Paper birch, also called white birch and canoe birch
Here we are on the cusp between winter and springtime, weary of ice and snowdrifts, craving light and warmth. It is still below freezing much of the time, an icy wind scouring the bare trees and making the branches ring like old iron bells. Perhaps that is to be expected, for springtime is a puckish wight this far north, and after appearing, she sometimes disappears for days and weeks at a time.
For all that, late March days have a wonderful way of quieting one's thoughts and breathing patterns, bringing her back to a still and reflective space in the heart of the living world.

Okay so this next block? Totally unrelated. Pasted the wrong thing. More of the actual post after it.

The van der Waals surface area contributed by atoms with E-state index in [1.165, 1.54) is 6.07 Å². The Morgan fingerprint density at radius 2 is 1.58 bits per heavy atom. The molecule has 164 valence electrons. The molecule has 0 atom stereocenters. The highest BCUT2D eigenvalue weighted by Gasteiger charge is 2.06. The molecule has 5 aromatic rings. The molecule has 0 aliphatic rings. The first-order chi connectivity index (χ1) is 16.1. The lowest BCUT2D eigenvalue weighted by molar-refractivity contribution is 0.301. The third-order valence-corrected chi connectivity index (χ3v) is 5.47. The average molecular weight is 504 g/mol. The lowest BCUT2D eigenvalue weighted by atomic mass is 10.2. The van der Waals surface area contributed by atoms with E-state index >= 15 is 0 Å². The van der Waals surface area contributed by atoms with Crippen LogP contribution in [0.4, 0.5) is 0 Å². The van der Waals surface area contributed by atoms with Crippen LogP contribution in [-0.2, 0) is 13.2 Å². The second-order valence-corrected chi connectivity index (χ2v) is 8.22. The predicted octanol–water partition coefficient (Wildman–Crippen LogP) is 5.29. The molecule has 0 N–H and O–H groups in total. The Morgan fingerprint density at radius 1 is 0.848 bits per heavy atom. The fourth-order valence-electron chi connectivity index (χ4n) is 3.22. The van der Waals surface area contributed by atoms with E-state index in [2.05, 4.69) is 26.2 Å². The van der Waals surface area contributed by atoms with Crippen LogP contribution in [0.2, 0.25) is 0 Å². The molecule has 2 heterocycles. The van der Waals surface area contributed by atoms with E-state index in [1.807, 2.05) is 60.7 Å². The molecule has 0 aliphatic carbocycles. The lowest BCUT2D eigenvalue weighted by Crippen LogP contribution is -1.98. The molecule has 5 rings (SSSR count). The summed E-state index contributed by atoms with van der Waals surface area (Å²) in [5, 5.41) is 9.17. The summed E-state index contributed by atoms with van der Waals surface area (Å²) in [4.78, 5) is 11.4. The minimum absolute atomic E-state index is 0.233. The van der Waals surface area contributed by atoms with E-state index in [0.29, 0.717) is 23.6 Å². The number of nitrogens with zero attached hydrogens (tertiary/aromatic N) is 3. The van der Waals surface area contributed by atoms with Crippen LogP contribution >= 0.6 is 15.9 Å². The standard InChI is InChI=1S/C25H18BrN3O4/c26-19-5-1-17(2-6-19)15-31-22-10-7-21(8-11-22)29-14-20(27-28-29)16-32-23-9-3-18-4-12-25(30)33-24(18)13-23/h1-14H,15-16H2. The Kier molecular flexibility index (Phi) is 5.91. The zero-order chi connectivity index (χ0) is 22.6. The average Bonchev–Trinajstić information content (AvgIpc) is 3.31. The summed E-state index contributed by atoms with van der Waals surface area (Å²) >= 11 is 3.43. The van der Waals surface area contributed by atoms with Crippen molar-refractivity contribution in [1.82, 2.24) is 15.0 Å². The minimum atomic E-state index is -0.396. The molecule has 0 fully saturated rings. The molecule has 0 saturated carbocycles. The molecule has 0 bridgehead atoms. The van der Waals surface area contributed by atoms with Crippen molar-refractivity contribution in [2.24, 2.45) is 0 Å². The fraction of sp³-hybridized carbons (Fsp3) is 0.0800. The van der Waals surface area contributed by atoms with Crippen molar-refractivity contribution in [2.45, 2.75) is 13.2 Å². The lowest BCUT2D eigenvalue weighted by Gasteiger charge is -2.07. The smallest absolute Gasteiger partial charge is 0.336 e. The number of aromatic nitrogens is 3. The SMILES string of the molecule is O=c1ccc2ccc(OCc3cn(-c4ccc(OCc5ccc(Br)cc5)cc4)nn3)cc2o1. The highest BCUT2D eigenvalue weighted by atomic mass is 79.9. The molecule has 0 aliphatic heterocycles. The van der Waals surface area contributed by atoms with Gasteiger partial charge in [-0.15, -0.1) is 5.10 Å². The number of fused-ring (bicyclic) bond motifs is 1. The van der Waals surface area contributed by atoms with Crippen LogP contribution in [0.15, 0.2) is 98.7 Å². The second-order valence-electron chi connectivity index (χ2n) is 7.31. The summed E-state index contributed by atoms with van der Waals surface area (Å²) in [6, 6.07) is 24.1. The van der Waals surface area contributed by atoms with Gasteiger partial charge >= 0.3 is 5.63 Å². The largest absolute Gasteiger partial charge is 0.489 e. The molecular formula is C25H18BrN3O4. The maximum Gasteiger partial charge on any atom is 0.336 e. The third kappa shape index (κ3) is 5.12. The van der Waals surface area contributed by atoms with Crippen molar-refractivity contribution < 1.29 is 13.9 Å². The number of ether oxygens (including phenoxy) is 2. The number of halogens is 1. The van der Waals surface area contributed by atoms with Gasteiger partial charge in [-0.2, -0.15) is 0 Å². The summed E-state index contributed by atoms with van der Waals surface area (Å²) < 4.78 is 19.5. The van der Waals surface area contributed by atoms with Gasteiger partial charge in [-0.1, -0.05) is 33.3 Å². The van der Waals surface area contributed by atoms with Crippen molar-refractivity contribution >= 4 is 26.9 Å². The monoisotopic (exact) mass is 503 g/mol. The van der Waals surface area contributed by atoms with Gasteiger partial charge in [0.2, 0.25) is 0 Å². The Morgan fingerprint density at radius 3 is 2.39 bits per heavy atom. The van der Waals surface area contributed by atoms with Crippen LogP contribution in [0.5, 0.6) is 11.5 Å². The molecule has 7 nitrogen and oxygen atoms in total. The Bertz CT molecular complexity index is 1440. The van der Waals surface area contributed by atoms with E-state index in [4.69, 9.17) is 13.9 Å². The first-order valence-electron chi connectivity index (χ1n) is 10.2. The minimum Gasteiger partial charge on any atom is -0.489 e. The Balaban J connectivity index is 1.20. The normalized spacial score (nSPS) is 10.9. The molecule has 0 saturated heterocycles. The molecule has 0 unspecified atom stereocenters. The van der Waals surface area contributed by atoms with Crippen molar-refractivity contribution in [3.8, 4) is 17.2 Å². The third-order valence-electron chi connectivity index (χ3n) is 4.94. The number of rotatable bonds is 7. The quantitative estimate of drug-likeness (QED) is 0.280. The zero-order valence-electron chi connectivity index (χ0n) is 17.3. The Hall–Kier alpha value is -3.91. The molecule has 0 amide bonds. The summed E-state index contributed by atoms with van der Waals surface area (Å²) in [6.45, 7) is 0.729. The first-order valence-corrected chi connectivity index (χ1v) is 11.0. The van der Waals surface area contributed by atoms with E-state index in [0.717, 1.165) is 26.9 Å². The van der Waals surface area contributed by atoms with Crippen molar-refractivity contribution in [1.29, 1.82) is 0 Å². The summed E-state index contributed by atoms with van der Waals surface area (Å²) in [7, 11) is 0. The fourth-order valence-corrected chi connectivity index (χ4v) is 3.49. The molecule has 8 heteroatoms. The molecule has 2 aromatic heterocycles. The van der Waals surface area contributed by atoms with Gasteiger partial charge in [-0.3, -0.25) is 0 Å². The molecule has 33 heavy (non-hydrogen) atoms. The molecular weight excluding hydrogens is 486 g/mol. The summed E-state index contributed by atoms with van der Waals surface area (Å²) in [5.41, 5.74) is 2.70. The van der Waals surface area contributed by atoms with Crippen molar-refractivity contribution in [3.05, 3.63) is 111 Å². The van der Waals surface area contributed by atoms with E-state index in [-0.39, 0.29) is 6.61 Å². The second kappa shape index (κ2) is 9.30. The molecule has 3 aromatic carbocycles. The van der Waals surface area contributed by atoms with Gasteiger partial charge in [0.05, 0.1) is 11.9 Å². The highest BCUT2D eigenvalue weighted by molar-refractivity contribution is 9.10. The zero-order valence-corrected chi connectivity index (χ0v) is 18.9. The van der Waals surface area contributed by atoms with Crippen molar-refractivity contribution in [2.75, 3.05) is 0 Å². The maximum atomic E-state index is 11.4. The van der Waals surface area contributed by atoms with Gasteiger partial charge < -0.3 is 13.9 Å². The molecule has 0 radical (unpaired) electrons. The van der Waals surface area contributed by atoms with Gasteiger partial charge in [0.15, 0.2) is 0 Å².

I sat on a log a few days ago, watching as tattered scraps of birch bark moved back and forth in the north wind. When the morning sun slipped out from behind the clouds, beams of sunlight passed through the blowing strands and turned them golden and translucent, for all the world like elemental stained glass.
When I touched the old tree in greeting, my fingers came away with a dry springtime sweetness on them that lingered for hours. I tucked a thin folio of bark in the pocket of my parka and inhaled its fragrance all the way home.